An Oriental story tells us that they asked the famous Hatim Tayi, the most generous of mankind, "Have you ever met any one more independent than yourself?" He replied: "Yes! One day I gave a feast to the whole
neighborhood, and had fifty oxen roasted. As I was proceeding to the place, I found a woodcutter, tying up his faggots. I said, 'Why do you not go to Hatim's feast, which is open to all ?' But he answered, “Whoever can eat the bread earned by his own labor, will not put himself under obligation to Hatim Tayi.' Then I knew that I had found one more independent than myself.” Sometimes, a man who is on a low level, a man who pretends to no goodness, and perhaps has very little, does some action far above the reach of common virtue. The Publican, who stood afar off, and uttered his immortal prayer, the echo of which teaches Christians in the nineteenth century how to pray, was not as good, it may be, as the Pharisee, whose petition to God was only a piece of egotism. The worst men may shame the best, sometimes, by actions much nobler than they ever perform. The publicans and harlots sometimes enter into the kingdom of heaven before us, and the people of Nineveh, who repented at the preaching of Jonah, shame us, who listen to the words of Christ unmoved and unchanged.
Let us, then, go up higher. That is always the safest, happiest, easiest thing to do. It may seem harder at first, but in the long run it is the easiest. It is easier when we have a high and noble purpose, which animates life with a good object, which makes the world a good place, which prepares us equally to live and to die. So, sometimes, pain, and darkness, may carry us up higher, no less than light, peace and joy. For when Jesus ascended the Mount of Transfiguration and talked with God's saints, and his face shone like theirs, he did not go up so high as when he ascended Mount Calvary, and in the darkness of his anguish cried, “My God! why hast thou forsaken me? Sorrow and evil may carry us up nearer to God than peace and joy. We all go down as well as up, but only in the gospel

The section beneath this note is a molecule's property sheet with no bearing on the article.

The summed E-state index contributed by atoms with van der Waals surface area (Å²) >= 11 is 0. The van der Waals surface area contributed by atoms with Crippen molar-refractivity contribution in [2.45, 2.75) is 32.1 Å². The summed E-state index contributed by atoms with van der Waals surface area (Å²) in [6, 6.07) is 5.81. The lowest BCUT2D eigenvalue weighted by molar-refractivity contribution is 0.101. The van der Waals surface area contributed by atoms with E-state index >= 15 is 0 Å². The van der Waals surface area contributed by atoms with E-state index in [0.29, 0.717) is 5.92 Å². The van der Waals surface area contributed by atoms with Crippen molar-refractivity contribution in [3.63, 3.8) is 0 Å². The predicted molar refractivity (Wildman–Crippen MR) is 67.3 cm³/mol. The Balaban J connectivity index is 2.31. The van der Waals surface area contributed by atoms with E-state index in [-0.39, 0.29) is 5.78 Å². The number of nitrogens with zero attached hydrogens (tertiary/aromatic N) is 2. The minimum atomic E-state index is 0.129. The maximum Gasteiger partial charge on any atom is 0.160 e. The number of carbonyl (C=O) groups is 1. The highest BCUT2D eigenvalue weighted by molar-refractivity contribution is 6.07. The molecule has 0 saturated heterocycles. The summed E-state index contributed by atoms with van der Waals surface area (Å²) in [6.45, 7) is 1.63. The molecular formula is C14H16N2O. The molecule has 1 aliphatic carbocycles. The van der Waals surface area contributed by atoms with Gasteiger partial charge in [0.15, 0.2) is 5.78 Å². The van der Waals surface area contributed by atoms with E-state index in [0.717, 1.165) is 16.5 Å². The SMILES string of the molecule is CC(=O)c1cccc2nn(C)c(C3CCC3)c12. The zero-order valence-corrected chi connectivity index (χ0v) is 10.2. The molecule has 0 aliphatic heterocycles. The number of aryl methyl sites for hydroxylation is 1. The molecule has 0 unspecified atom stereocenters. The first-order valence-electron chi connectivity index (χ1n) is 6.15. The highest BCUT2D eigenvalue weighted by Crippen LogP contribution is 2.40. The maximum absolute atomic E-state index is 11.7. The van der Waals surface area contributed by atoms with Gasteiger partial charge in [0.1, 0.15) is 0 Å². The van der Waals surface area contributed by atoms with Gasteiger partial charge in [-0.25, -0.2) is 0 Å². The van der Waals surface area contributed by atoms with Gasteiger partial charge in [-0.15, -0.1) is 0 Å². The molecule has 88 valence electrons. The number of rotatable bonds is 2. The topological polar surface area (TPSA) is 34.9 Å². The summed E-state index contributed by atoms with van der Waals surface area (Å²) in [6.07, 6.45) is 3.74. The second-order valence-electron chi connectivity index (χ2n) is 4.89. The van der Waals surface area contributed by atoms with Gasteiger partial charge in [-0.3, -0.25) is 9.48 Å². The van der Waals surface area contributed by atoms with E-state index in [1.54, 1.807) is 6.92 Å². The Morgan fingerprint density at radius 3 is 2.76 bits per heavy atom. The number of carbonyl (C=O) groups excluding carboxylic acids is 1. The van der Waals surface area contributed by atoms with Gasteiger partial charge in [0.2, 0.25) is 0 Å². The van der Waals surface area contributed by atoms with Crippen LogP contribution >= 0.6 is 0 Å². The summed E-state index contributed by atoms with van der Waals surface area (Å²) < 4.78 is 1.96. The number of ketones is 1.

do we find that going downwards as well as upwards may bring us nearer to God.
To him, from wanderings long and wild,
“ SET THY HOUSE IN ORDER."
“SET THY HOUSE IN ORDER, FOR THOU SHALT DIE, AND NOT LIVE.
"HERE was once a German nobleman who led a fool
ish and dissipated life ; drinking, gambling and neglecting his vassals, his family and his affairs. He had a dream, one night, which vividly impressed him. He saw a figure, looking at him with serious face, and pointing to a dial, where the hands marked the hour of IV. The figure looked at him sadly, and said these words, “ After Four!” and disappeared. The nobleman awoke in great terror, and thought that vision foreboded his speedy death. “ After Four!” What could it mean? It must mean that he was to die after four days, so he determined to set his house in order. He sent for the priest, and confessed his sins, and received absolution. He sent for his family, and begged their forgiveness for his offences against them. He sent for his man of business, and arranged his affairs as well as he could. He then waited for death. The four days passed, and he did not die. He then thought that perhaps the vision meant that he was to die after four weeks. He had a longer time for preparation ; so he devoted these four weeks to making atonement for all the evil he had done in the world, and doing all the good he could. The four weeks passed and he still was alive. Then he thought it meant four months, and so he spent these